Life Extension Update
Tocotrienol supplementation elevates blood levels sufficiently to help protect against neurologic damage
Studies published in the May, 2006 issue of the journal Antioxidants & Redox Signaling and online on June 26 in the Journal of Neurochemistry have demonstrated that taking tocotrienols orally is an effective way to elevate blood plasma levels to concentrations that could help protect against neurologic damage resulting from stroke.
Tocotrienols, four of eight naturally occurring forms of vitamin E (the other four being the better-studied tocopherols), have been found to have neuroprotective benefits, but are not abundant in the diet. It has been hypothesized that orally consumed tocotrienols may not be delivered to the organs due to inefficient transport of the vitamin by tocopherol transfer protein, which has a greater affinity for tocopherols.
In the first study, Ohio State University professor and vice chair of surgery, Chandan Sen and colleagues gave a group of women a timed-release supplement containing 77 milligrams alpha-tocotrienol, 96 milligrams delta-tocotrienol and 3 milligrams gamma-tocotrienol, along with 62 milligrams alpha-tocopherol and 96 milligrams gamma-tocopherol, and drew blood samples after 2, 4, 6 and 8 hours. Peak plasma alpha-tocotrienol levels were found to be 12 to 30 times higher than those needed to prevent neurodegeneration related to stroke.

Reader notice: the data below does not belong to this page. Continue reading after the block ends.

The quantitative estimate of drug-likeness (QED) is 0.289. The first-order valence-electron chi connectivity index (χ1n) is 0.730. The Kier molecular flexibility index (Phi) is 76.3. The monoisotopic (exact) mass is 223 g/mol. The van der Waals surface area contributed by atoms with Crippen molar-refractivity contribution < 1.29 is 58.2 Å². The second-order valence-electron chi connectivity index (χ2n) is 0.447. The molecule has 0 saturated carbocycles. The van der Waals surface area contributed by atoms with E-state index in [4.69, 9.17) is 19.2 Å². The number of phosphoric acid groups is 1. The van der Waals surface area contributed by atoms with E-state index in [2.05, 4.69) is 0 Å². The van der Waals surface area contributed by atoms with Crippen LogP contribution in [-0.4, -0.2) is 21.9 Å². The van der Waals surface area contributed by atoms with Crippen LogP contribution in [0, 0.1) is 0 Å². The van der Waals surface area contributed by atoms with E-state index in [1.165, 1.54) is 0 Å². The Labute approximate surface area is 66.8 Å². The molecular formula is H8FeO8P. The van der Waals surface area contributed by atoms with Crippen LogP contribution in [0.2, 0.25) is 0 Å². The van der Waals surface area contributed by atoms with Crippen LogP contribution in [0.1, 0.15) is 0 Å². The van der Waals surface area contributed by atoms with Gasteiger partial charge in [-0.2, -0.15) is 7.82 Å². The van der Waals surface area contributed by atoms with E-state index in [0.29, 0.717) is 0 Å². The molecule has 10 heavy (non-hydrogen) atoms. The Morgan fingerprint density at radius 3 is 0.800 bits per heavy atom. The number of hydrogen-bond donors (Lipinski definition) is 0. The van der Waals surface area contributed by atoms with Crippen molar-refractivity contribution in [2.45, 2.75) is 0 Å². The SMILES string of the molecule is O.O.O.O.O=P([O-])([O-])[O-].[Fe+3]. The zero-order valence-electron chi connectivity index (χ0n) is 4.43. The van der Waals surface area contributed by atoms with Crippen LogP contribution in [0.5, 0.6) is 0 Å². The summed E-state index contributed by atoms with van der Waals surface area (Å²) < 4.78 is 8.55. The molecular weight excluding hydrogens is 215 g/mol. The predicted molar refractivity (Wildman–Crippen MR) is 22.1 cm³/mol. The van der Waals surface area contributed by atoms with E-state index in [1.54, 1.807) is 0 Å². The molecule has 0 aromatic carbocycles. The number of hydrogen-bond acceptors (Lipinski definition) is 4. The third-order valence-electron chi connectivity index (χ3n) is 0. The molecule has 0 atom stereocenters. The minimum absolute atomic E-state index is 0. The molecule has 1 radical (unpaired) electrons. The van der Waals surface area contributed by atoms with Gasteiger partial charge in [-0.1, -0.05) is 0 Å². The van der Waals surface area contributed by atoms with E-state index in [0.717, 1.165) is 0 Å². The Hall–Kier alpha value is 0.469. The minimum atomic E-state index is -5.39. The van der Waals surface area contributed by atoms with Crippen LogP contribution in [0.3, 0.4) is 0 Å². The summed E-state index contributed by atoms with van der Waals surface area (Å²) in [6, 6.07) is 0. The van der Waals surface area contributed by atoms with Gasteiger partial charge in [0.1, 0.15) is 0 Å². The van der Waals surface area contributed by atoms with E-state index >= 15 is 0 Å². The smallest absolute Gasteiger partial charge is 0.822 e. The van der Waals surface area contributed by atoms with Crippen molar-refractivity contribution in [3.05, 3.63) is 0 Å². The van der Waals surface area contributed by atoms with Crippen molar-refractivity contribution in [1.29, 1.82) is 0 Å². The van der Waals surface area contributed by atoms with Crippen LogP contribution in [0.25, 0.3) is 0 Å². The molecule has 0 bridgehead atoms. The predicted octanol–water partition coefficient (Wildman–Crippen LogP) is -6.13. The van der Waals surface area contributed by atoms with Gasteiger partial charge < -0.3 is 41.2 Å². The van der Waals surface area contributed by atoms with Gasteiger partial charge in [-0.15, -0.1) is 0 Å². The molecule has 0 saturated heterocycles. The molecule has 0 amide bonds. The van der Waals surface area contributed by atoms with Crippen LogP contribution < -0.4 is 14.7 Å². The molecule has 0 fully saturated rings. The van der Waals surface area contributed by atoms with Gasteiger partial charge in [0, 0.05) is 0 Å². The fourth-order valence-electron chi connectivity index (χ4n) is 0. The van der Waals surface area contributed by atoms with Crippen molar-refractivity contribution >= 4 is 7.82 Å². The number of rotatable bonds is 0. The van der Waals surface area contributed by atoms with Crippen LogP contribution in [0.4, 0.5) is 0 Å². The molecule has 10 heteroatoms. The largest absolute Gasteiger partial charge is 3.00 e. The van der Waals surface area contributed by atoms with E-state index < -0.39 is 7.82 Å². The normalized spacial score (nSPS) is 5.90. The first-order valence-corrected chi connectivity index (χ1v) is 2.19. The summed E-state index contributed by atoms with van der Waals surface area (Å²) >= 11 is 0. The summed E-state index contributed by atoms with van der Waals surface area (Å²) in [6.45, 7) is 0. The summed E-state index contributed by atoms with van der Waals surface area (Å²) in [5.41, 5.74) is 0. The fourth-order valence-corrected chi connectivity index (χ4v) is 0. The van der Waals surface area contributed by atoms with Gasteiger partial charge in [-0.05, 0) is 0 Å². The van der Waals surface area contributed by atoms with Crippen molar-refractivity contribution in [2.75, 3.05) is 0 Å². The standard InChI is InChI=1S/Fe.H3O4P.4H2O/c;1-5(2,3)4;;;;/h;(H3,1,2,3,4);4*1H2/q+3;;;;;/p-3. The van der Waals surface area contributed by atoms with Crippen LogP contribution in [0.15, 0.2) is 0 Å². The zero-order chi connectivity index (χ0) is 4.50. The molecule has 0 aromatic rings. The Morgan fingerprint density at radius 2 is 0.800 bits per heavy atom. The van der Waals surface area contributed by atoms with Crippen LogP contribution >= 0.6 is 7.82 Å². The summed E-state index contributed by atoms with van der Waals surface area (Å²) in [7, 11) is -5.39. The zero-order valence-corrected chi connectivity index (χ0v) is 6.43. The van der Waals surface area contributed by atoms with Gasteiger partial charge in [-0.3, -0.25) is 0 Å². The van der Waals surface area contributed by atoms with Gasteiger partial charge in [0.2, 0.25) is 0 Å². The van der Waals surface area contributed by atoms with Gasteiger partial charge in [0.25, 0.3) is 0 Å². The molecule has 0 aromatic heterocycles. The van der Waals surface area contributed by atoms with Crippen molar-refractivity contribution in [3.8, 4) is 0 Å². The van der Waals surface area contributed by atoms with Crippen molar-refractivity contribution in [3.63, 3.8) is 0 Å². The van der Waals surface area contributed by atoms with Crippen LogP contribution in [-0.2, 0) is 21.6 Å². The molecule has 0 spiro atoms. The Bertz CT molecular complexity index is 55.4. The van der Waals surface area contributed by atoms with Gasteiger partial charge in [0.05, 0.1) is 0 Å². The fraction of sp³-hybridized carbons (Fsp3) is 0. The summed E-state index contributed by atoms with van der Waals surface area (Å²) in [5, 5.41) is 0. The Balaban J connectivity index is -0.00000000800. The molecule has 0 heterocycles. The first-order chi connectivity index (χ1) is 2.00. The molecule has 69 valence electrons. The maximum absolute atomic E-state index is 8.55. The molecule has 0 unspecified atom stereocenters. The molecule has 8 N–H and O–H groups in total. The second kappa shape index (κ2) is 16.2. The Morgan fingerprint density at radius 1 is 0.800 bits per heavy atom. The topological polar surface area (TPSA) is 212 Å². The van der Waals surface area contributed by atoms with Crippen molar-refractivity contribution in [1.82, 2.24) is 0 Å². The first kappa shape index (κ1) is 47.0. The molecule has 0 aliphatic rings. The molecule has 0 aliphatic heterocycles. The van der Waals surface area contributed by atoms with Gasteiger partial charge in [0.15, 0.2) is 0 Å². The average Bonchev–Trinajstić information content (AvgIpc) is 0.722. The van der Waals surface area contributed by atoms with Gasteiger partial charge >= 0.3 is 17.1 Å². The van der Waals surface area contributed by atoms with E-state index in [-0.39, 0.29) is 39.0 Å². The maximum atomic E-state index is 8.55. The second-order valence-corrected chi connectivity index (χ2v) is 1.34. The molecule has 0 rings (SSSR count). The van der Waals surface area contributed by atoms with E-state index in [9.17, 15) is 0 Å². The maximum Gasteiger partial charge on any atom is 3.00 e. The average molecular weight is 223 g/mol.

In the second study, published in the Journal of Neurochemistry, Dr Sen’s team determined that tocotrienols protect against neurodegeneration by acting as an antioxidant at higher concentrations, and offer nonantioxidant protection at lower levels. By administering the vitamin to rodent neurons, it was discovered that a very low concentration of alpha-tocotrienol protected against cell death caused by homocystic acid, a metabolite of homocysteine which can cause neuronal lesions associated with cardiovascular disease. A higher concentration of the vitamin protected against the free radical damage caused by the fatty acid linoleic acid. Fatty acids accumulate during ischemic stroke and their associated free radical production can cause irreversible brain damage.
“We have determined that when administered orally, tocotrienol can reach concentrations needed to serve these dual protective functions,” Dr Sen commented. “It is a regular dietary ingredient in Asia, so it can safely be a part of a daily diet within prepared foods or as a supplement in the United States. Can it be therapeutically used to prevent stroke? Results from animal studies are encouraging, but it is still too soon to tell for humans. More mechanistic and outcomes studies are warranted.”
Life Extension believes that the best approach to stroke is to take aggressive steps to reduce the risk of stroke. This includes blood testing to monitor critical markers of vascular risk, such as cholesterol levels, C-reactive protein, homocysteine, and others.
The following dietary supplements may help improve endothelial function and cerebral blood flow and reduce the risk of stroke:
The July issue of the journal Archives of Internal Medicine presented the findings of Harvard researchers that women who practice a healthy lifestyle have less than half the risk of stroke than women who smoke and fail to exercise regularly, eat healthy, and consume alcohol in moderation.
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